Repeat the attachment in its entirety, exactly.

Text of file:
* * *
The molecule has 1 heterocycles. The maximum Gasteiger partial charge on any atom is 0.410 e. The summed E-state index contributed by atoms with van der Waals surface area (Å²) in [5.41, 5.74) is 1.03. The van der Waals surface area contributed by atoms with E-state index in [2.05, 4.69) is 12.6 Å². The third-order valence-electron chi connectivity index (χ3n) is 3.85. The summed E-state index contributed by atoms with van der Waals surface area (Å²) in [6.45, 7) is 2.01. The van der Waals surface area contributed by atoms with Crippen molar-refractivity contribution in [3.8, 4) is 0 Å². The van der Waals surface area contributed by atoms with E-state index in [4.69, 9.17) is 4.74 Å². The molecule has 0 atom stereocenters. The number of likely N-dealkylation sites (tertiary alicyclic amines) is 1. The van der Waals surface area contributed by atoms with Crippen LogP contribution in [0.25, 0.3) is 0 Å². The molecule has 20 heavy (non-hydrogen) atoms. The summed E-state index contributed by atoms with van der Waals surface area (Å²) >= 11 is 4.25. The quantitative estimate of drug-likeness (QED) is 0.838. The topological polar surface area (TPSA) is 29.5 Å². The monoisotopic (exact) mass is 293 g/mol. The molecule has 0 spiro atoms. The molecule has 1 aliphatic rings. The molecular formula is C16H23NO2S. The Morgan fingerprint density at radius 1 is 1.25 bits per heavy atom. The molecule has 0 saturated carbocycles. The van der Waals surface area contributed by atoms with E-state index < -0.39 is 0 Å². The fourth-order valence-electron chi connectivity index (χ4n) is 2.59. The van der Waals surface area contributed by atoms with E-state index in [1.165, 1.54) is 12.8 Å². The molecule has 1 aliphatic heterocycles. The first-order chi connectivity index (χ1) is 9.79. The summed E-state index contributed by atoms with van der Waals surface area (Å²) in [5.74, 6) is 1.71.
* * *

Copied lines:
The molecule has 1 heterocycles. The maximum Gasteiger partial charge on any atom is 0.410 e. The summed E-state index contributed by atoms with van der Waals surface area (Å²) in [5.41, 5.74) is 1.03. The van der Waals surface area contributed by atoms with E-state index in [2.05, 4.69) is 12.6 Å². The third-order valence-electron chi connectivity index (χ3n) is 3.85. The summed E-state index contributed by atoms with van der Waals surface area (Å²) in [6.45, 7) is 2.01. The van der Waals surface area contributed by atoms with Crippen molar-refractivity contribution in [3.8, 4) is 0 Å². The van der Waals surface area contributed by atoms with E-state index in [4.69, 9.17) is 4.74 Å². The molecule has 0 atom stereocenters. The number of likely N-dealkylation sites (tertiary alicyclic amines) is 1. The van der Waals surface area contributed by atoms with Crippen LogP contribution in [0.25, 0.3) is 0 Å². The molecule has 20 heavy (non-hydrogen) atoms. The summed E-state index contributed by atoms with van der Waals surface area (Å²) >= 11 is 4.25. The quantitative estimate of drug-likeness (QED) is 0.838. The topological polar surface area (TPSA) is 29.5 Å². The monoisotopic (exact) mass is 293 g/mol. The molecule has 0 spiro atoms. The molecule has 1 aliphatic rings. The molecular formula is C16H23NO2S. The Morgan fingerprint density at radius 1 is 1.25 bits per heavy atom. The molecule has 0 saturated carbocycles. The van der Waals surface area contributed by atoms with E-state index < -0.39 is 0 Å². The fourth-order valence-electron chi connectivity index (χ4n) is 2.59. The van der Waals surface area contributed by atoms with E-state index in [1.165, 1.54) is 12.8 Å². The molecule has 1 aliphatic heterocycles. The first-order chi connectivity index (χ1) is 9.79. The summed E-state index contributed by atoms with van der Waals surface area (Å²) in [5.74, 6) is 1.71.